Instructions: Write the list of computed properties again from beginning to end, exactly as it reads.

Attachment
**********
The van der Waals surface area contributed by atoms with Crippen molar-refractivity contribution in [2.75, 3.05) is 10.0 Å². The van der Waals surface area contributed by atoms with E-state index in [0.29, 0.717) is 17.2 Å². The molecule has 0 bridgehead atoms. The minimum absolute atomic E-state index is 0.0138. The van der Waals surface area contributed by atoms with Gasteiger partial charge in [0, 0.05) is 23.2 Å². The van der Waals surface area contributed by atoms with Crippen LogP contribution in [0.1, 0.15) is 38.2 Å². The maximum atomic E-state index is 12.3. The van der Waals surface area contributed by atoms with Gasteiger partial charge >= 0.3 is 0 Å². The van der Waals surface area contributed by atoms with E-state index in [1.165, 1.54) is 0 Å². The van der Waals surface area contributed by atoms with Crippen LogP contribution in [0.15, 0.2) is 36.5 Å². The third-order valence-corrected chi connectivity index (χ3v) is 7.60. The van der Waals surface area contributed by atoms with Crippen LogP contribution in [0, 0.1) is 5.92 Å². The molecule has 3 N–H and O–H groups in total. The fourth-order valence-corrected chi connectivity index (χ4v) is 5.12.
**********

The van der Waals surface area contributed by atoms with Crippen molar-refractivity contribution in [2.75, 3.05) is 10.0 Å². The van der Waals surface area contributed by atoms with E-state index in [0.29, 0.717) is 17.2 Å². The molecule has 0 bridgehead atoms. The minimum absolute atomic E-state index is 0.0138. The van der Waals surface area contributed by atoms with Gasteiger partial charge in [0, 0.05) is 23.2 Å². The van der Waals surface area contributed by atoms with Crippen LogP contribution in [0.1, 0.15) is 38.2 Å². The maximum atomic E-state index is 12.3. The van der Waals surface area contributed by atoms with Gasteiger partial charge >= 0.3 is 0 Å². The van der Waals surface area contributed by atoms with E-state index in [1.165, 1.54) is 0 Å². The van der Waals surface area contributed by atoms with Crippen LogP contribution in [0.15, 0.2) is 36.5 Å². The third-order valence-corrected chi connectivity index (χ3v) is 7.60. The van der Waals surface area contributed by atoms with Crippen LogP contribution in [0, 0.1) is 5.92 Å². The molecule has 3 N–H and O–H groups in total. The fourth-order valence-corrected chi connectivity index (χ4v) is 5.12.